Primary school in Morley converts old staff room into a fully functioning science lab
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Works were completed on the project at Morley Newlands Academy Primary School over the summer holidays and will be officially unveiled tomorrow (Thursday) where parents and the wider school community will be able to visit and see the facilities.
They are what you would expect in a secondary school complete with prep lab, bunsen burners, dissection facilities and chemicals for experiments - making the lab quite unique to a primary school.
Matthew Fitzpatrick, principal at Morley Newlands, said the idea was to get children interested in science from an early age rather than wait until secondary school.
He said: "Science taught in a normal primary class-room setting, in many ways, is straight-forward and uninspiring. I was happy to put in place a bespoke curriculum that complements what they are taught in primary school but give a secondary school feel to it.
"When you go to secondary school, you use bunsen burners, chemicals, do amazing experiments and dissections and that is what we wanted to do for primary children so that when they go to secondary school, they have a softer landing into science. It is very exciting for them to leave the normal class-room setting and go to a purpose built science lab and use resources they would not normally use.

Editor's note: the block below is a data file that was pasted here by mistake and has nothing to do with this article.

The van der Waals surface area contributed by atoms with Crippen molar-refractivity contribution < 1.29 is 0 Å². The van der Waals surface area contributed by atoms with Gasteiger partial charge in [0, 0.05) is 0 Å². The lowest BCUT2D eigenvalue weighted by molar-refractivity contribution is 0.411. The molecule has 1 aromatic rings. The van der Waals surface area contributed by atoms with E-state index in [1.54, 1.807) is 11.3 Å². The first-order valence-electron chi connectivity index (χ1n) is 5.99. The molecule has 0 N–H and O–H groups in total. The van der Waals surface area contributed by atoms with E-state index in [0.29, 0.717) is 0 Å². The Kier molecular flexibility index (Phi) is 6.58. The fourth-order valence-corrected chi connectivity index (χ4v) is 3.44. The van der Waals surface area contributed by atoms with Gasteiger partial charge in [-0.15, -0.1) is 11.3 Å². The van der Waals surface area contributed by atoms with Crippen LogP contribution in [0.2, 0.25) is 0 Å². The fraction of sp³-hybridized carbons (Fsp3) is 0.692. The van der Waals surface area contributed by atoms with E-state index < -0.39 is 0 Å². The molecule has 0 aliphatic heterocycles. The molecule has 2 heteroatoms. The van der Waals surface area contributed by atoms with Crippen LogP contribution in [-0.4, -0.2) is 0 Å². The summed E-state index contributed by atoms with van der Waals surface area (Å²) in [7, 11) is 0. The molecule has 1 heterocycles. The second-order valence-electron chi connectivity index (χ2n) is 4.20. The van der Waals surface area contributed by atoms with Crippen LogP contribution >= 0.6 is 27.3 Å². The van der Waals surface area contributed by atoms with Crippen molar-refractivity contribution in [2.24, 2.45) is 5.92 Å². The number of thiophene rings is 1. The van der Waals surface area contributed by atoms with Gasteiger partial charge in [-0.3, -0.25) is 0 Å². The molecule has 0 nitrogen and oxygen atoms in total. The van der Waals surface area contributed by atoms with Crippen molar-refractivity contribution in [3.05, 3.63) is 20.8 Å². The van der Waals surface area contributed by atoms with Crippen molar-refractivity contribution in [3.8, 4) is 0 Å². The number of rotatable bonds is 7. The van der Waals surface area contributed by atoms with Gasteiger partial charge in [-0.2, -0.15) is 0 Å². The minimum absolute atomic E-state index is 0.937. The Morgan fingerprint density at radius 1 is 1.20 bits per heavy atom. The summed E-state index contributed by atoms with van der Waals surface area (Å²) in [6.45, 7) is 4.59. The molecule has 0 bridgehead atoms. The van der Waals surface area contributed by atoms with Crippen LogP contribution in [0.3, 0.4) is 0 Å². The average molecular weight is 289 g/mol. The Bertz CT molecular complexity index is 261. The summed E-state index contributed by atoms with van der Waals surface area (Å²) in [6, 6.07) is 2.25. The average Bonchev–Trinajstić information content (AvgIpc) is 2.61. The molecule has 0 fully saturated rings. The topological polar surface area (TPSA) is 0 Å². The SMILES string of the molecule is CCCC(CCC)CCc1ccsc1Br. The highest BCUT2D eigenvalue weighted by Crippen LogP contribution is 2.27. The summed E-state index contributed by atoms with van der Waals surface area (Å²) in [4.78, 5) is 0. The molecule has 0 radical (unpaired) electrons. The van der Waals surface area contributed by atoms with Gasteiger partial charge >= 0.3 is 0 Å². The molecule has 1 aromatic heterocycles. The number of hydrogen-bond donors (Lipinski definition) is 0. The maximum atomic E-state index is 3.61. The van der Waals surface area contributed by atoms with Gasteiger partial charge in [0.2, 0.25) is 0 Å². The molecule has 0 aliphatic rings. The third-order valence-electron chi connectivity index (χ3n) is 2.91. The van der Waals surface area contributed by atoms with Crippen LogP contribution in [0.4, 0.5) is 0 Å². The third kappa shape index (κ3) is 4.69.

"Science done well is amazing and science done well or badly can put children off for a life-time."
The science lab at Morley Newlands comes as more focus is being placed on education based around STEM (Science, Technology, Engineering, and Maths) subjects in order to build a stronger manufacturing and creative skillset in the country.
Mr Fitzpatrick added: "Across all three sciences, especially physics, there is an employment deficit. If we can give them a headstart in terms of science perspective and understanding at an early age, it may be the beginning of a pathway into employment.
"Down the line we want these children and pupils who we are sending through primary school, to stand apart when it comes to going for jobs in a very competitive market. Typically they would have been filled by overseas candidates, there may be a vacuum there, where maybe children who have learned science really well can go through university and employment. That has been a big part of the long-term thinking."
Morley Newlands hopes to be awarded a Quality Mark award in science and to be a "trailblazer" for other schools to follow suit by creating their own similar facilities.
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